Etonians, I learn, wrote the music to Rule Britannia, Jerusalem, and Land of Hope and Glory, the three great patriotic anthems. Etonian George Orwell insisted public school patriotism isn’t faked. “They had to feel themselves true patriots, even while they plundered their countrymen.”
Read that line again… “They had to feel themselves true patriots, even while they plundered their countrymen.” Brexit. Universal credit cuts. Social care policy, which helps the wealthy at the expense of the poor. Rail betrayal in the North. Playing fast and loose with peace in Northern Ireland. These too are products of the playing fields of Eton.
Given the damage Johnson, Cameron, Rees-Mogg and their mates have done, serious consideration should be put into putting the damned place into special measures, with a view to being shut down.
Despite my loathing of private schools, refusal of a peerage, and Republican views, I am clearly Establishment enough to be asked to take part in the Queen’s Green Canopy, a huge tree-planting initiative as part of her platinum jubilee. So, to Bradford, to help plant 10,000 saplings and create an “urban forest”. Despite awful weather, hundreds of volunteers turned out and by the end of the day, the beginnings of a transformation of Newhall Park were clear.
It was freezing cold, but if you check out my Winter Walks film on BBC iPlayer, you’ll hear me citing one of my mum’s favourite lines when I was growing up: “There is no such thing as bad weather, just bad clothes.”
Her name was Elizabeth. She was born in April 1926. Just like Her Maj. If new urban forests are part of the Queen’s legacy, my five layers of clothing were part of my mum’s!
Eating with friends in Zorsha Curry House, Skipton, and the waiter comes over with shocking news. “One of our customers has just spotted you and he’s going around telling everyone that Dominic Raab is in the restaurant.”
In the past, I’ve been mistaken for Nick Clegg, Nick Faldo, the old DJ Ed Stewart and, of course, Daniel Craig. But Raab!
“Ban him for life,” I urged of the customer with bad eyesight.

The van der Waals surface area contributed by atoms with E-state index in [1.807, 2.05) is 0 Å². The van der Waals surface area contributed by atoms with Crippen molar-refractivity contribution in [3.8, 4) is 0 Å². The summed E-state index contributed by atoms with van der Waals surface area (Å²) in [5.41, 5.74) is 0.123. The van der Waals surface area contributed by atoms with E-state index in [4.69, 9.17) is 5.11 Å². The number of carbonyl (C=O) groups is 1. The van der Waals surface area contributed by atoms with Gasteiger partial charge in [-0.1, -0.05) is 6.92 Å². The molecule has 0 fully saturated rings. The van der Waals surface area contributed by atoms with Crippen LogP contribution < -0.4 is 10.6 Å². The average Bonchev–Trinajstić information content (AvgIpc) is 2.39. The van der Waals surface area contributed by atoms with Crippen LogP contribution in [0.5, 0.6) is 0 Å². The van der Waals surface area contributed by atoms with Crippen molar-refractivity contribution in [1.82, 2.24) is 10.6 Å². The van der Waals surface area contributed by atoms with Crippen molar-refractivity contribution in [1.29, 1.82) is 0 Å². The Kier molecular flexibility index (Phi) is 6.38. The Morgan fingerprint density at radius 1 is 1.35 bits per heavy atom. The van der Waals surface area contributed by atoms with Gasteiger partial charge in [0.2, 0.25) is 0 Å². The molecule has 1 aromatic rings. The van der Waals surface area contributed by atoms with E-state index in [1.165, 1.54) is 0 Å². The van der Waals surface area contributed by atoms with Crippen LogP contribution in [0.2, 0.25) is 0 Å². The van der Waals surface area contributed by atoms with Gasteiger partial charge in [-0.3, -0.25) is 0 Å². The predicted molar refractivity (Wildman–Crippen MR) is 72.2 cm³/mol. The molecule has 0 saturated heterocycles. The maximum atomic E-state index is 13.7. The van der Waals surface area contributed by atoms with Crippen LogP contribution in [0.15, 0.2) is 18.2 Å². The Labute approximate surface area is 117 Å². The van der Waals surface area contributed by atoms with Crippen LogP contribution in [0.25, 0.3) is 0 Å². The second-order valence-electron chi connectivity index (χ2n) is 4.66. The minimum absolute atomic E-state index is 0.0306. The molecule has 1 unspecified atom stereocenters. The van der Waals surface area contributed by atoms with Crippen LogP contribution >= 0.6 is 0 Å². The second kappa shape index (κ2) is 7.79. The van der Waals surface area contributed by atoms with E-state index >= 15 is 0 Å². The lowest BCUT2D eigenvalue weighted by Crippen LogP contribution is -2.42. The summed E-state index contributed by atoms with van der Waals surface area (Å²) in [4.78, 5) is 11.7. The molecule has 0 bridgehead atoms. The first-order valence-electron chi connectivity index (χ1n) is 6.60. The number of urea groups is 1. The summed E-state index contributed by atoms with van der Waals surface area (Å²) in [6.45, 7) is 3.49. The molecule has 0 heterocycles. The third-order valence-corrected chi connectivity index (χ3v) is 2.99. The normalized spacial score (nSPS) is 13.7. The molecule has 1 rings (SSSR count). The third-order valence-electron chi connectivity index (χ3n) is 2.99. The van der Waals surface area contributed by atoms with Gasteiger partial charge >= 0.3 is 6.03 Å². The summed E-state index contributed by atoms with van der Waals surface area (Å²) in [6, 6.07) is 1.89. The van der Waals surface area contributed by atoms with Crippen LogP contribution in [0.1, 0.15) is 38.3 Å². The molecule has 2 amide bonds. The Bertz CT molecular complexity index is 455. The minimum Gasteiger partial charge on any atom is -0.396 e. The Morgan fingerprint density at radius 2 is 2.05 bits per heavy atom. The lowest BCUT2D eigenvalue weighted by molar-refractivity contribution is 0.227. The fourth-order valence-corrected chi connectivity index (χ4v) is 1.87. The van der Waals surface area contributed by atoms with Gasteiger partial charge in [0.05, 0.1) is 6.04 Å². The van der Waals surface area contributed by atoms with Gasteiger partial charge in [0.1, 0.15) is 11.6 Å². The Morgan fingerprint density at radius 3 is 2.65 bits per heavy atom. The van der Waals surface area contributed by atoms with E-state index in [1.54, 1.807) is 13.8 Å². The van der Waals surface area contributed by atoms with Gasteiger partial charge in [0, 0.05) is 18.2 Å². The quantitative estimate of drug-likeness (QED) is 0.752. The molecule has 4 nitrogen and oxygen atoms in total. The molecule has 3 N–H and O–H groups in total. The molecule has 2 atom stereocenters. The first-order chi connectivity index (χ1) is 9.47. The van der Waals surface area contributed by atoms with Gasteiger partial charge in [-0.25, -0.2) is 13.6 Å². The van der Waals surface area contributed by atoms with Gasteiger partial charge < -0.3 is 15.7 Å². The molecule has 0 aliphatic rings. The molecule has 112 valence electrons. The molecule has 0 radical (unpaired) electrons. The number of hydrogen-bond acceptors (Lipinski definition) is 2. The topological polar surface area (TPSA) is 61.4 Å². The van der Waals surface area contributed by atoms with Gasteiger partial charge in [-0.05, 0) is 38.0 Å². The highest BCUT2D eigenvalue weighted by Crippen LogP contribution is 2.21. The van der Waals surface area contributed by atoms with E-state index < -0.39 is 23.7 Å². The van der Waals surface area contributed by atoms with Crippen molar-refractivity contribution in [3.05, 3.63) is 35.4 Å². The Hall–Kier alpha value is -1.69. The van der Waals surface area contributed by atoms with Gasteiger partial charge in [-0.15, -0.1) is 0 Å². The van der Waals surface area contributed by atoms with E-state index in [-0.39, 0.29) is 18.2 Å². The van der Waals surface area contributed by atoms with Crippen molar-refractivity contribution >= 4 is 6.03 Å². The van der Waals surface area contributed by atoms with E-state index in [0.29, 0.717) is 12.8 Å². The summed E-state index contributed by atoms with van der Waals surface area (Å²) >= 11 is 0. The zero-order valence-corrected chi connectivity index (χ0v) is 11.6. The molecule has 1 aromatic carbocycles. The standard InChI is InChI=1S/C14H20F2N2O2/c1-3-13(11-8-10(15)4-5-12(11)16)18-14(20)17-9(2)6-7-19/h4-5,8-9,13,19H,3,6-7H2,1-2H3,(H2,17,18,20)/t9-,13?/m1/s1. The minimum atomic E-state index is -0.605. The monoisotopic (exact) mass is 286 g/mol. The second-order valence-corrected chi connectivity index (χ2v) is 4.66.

Having gone five years without running, after switching to cycling, boxing and cold-water swimming for my fitness regime, I might just have refound the bug. As I mentioned last week, I did two of the 24 fundraising hours rugby coach Kevin Sinfield ran for his former Leeds Rhinos teammate Rob Burrow, who has Motor Neurone Disease, and have found myself getting out for a couple of runs since. So yes indeed, “Sir Kev” is truly inspirational.
Mind you, so are Bob Marley, Elvis, Abba, the Bee Gees and Dire Straits. One of the most important members of his team was Martin Wolstencroft, riding the entire route on a bike alongside, with a ghetto blaster in his backpack. I was allowed to choose the music and all of the above helped us along.
A few days after the run, Kev tells me, he took a call from his friend David Spencer, the only man to have run all 101 miles with him. “I had the weirdest dream last night. We were running down this dark country lane in the middle of the night and you, me and Alastair Campbell were singing Sultans of Swing at the top of our voices,” he confided. “It happened, Dave,” his friend assured him. “It happened.”
You have to take a good laugh anywhere you can find it, so thanks to the Tube train driver who cheered everyone up on the Jubilee Line. As the train pulled into Canary Wharf, the electronic enunciator said: “The next station is Canada Water.”
Then the driver intervened over the tannoy. “I must apologise for the fact that the next-station announcer is lying,” he said. “It clearly thinks it’s Boris Johnson.”